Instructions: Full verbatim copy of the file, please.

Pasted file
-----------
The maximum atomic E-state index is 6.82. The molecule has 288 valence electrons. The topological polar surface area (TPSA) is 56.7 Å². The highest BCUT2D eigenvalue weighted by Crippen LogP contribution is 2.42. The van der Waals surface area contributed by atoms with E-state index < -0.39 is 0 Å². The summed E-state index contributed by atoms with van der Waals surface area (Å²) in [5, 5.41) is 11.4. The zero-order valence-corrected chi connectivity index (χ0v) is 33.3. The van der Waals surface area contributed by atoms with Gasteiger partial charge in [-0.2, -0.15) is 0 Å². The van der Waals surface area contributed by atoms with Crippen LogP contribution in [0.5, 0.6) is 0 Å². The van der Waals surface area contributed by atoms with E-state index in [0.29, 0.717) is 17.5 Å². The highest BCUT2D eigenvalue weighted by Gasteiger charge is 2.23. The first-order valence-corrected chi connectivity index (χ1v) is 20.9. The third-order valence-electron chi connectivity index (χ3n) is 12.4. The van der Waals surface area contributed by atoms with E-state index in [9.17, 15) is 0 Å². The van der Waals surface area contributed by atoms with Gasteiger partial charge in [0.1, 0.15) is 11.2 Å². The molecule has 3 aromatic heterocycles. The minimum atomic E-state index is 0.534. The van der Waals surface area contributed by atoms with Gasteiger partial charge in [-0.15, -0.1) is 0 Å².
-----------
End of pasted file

The maximum atomic E-state index is 6.82. The molecule has 288 valence electrons. The topological polar surface area (TPSA) is 56.7 Å². The highest BCUT2D eigenvalue weighted by Crippen LogP contribution is 2.42. The van der Waals surface area contributed by atoms with E-state index < -0.39 is 0 Å². The summed E-state index contributed by atoms with van der Waals surface area (Å²) in [5, 5.41) is 11.4. The zero-order valence-corrected chi connectivity index (χ0v) is 33.3. The van der Waals surface area contributed by atoms with Gasteiger partial charge in [-0.2, -0.15) is 0 Å². The van der Waals surface area contributed by atoms with Crippen LogP contribution in [0.5, 0.6) is 0 Å². The van der Waals surface area contributed by atoms with E-state index in [0.29, 0.717) is 17.5 Å². The highest BCUT2D eigenvalue weighted by Gasteiger charge is 2.23. The first-order valence-corrected chi connectivity index (χ1v) is 20.9. The third-order valence-electron chi connectivity index (χ3n) is 12.4. The van der Waals surface area contributed by atoms with E-state index in [9.17, 15) is 0 Å². The van der Waals surface area contributed by atoms with Gasteiger partial charge in [0.1, 0.15) is 11.2 Å². The molecule has 3 aromatic heterocycles. The minimum atomic E-state index is 0.534. The van der Waals surface area contributed by atoms with Gasteiger partial charge in [-0.15, -0.1) is 0 Å².